Section 505(2) – Statements creating or promoting enmity, hatred or ill will between classes.-Whoever makes, publishes or circulates any statement or report containing rumour or alarming news with intent to create or promote, or which is likely to create or promote, on grounds of religion, race, place of birth, residence, language, caste or community or any other ground whatsoever, feelings of enmity, hatred or ill-will between different religious, racial, language or regional groups or castes or communities, shall be punished with imprisonment which may extend to three years, or with fine, or with both.

On February 10, 2020 bail was granted to Dr Khan by the Aligarh Chief Judicial Magistrate. He was not released and was charged under the draconian NSA.

His mother Nuzhat Perween who had challenged the invoking of NSA against him had to run from pillar to post to get the matter heard in the HC where it was delayed several times. Finally, it was the Supreme Court (August 2020) –a bench of Chief Justice SA Bobde and Justices AS Bopanna and V Ramasubramanian — hearing a plea filed by Khan’s mother Nuzhat Perween seeking time-bound hearing by the High Court of her petition. Earlier, on March 18, the top court had asked Perween to move the High Court first. She again moved the Supreme Court after the hearing in the High Court was delayed. “We request the HC [High Court] to dispose of the matter peremptorily as early as possible, having regard to the fact that it involves the liberty of the applicant, within a period of fifteen days from the date the parties appear before it,” the Supreme Court ruled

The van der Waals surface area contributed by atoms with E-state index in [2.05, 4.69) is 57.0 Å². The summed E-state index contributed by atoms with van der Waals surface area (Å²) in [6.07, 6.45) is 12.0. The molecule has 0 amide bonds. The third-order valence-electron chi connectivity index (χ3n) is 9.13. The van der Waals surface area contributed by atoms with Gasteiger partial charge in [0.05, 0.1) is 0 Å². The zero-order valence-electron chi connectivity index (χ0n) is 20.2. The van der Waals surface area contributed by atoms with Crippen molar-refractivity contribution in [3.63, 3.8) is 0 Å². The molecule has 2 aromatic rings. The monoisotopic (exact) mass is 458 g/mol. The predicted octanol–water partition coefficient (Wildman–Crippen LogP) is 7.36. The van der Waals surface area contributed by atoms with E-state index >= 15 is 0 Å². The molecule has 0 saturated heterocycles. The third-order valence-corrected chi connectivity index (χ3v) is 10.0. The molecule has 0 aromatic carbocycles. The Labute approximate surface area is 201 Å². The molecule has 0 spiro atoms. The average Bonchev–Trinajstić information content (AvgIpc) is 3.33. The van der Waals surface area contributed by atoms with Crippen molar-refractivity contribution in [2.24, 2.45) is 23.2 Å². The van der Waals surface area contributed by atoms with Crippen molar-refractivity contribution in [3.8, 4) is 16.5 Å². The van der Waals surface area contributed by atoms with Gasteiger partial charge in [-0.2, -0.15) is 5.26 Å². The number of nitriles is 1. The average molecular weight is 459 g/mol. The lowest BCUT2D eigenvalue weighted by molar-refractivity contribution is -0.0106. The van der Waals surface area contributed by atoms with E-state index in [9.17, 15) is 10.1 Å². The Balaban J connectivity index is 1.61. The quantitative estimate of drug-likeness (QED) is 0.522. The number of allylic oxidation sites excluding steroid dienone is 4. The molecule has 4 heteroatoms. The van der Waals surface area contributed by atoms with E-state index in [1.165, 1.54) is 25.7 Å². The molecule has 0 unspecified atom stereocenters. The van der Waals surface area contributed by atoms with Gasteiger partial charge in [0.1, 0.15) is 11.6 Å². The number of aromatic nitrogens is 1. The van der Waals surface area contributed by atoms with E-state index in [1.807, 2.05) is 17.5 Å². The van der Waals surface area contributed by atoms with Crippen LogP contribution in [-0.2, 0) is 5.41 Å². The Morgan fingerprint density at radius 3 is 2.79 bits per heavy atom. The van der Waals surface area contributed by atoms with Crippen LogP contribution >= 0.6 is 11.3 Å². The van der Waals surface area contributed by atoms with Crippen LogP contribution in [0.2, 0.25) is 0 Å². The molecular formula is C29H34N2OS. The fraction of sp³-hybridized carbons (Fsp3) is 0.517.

The National Security Act, 1980

 Section 3(2) – The Central Government or the State Government may, if satisfied with respect to any person that with a view to preventing him from acting in any manner prejudicial to the security of the State or from acting in any manner prejudicial to the maintenance of Public order or from acting in any manner prejudicial to the maintenance of supplies and services essential to the community it is necessary so to do, make an order directing that such person be detained.

The district police and local intelligence unit stated that there was a “strong and complete likelihood” of Khan re-entering Aligarh and instigating students, “thereby posing a serious threat to the prevailing public order”. Also a detention under NSA does not guarantee any of the rights that are guaranteed while under normal criminal acts like producing before the magistrate within 24 hrs of the arrest, immediate explaining the reason for arrest (can take up to 5 days or in extra ordinary circumstances 15 days). Also the arrested person is also not entitled to the aid of any lawyer in any matter connected with the proceedings before an NSA Advisory Board, which is constituted by the government for dealing with cases under the Act.

The law further says that the proceedings of the advisory board and its report shall be confidential, barring the part in which the board has given its opinion on whether there is sufficient cause for the detention. The NSA is supposed to be applied in cases where there is an imminent threat to public safety and security. Though the Supreme Court held in the case of AK Roy v Union of India, “While construing laws of preventive detention like the National Security Act, care must be taken to restrict their application to as few situations as possible specially when terms like public order, threat to security etc are not defined in the act because this can lead to  grave consequences of violation to personal liberty, if construed liberally,” authoritarian regimes continue to invoke these laws with malice.